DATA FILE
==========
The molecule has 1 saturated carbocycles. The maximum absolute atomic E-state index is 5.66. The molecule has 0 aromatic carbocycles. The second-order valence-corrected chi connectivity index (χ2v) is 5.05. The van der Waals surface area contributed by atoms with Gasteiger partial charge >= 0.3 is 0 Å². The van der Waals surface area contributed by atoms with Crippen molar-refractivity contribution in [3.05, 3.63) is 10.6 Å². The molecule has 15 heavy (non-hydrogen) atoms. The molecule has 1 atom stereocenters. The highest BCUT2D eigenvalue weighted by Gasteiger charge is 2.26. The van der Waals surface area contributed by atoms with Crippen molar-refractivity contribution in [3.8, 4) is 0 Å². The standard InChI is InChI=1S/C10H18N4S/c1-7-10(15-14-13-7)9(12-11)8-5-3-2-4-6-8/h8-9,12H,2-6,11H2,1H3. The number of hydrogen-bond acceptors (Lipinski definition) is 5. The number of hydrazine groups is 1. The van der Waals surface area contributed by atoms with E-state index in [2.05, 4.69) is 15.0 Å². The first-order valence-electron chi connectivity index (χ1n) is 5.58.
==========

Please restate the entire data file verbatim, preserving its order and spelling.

The molecule has 1 saturated carbocycles. The maximum absolute atomic E-state index is 5.66. The molecule has 0 aromatic carbocycles. The second-order valence-corrected chi connectivity index (χ2v) is 5.05. The van der Waals surface area contributed by atoms with Gasteiger partial charge >= 0.3 is 0 Å². The van der Waals surface area contributed by atoms with Crippen molar-refractivity contribution in [3.05, 3.63) is 10.6 Å². The molecule has 15 heavy (non-hydrogen) atoms. The molecule has 1 atom stereocenters. The highest BCUT2D eigenvalue weighted by Gasteiger charge is 2.26. The van der Waals surface area contributed by atoms with Crippen molar-refractivity contribution in [3.8, 4) is 0 Å². The standard InChI is InChI=1S/C10H18N4S/c1-7-10(15-14-13-7)9(12-11)8-5-3-2-4-6-8/h8-9,12H,2-6,11H2,1H3. The number of hydrogen-bond acceptors (Lipinski definition) is 5. The number of hydrazine groups is 1. The van der Waals surface area contributed by atoms with E-state index in [2.05, 4.69) is 15.0 Å². The first-order valence-electron chi connectivity index (χ1n) is 5.58.